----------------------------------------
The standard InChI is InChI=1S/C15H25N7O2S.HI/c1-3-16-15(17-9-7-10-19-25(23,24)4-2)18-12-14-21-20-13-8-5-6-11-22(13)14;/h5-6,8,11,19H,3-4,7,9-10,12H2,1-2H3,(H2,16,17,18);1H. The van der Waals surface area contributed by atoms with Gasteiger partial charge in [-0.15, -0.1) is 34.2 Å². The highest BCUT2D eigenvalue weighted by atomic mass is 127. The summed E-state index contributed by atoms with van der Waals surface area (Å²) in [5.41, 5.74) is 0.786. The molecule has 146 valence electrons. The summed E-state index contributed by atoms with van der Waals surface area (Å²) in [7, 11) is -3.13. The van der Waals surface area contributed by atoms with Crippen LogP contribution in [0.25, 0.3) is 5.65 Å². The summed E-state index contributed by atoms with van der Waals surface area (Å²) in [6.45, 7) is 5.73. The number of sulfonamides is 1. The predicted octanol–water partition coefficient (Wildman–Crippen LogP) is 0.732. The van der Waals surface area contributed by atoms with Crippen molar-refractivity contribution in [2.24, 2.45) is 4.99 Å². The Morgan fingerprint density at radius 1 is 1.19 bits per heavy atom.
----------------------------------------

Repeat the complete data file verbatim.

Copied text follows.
The standard InChI is InChI=1S/C15H25N7O2S.HI/c1-3-16-15(17-9-7-10-19-25(23,24)4-2)18-12-14-21-20-13-8-5-6-11-22(13)14;/h5-6,8,11,19H,3-4,7,9-10,12H2,1-2H3,(H2,16,17,18);1H. The van der Waals surface area contributed by atoms with Gasteiger partial charge in [-0.15, -0.1) is 34.2 Å². The highest BCUT2D eigenvalue weighted by atomic mass is 127. The summed E-state index contributed by atoms with van der Waals surface area (Å²) in [5.41, 5.74) is 0.786. The molecule has 146 valence electrons. The summed E-state index contributed by atoms with van der Waals surface area (Å²) in [7, 11) is -3.13. The van der Waals surface area contributed by atoms with Crippen LogP contribution in [0.25, 0.3) is 5.65 Å². The summed E-state index contributed by atoms with van der Waals surface area (Å²) in [6.45, 7) is 5.73. The number of sulfonamides is 1. The predicted octanol–water partition coefficient (Wildman–Crippen LogP) is 0.732. The van der Waals surface area contributed by atoms with Crippen molar-refractivity contribution in [2.24, 2.45) is 4.99 Å². The Morgan fingerprint density at radius 1 is 1.19 bits per heavy atom.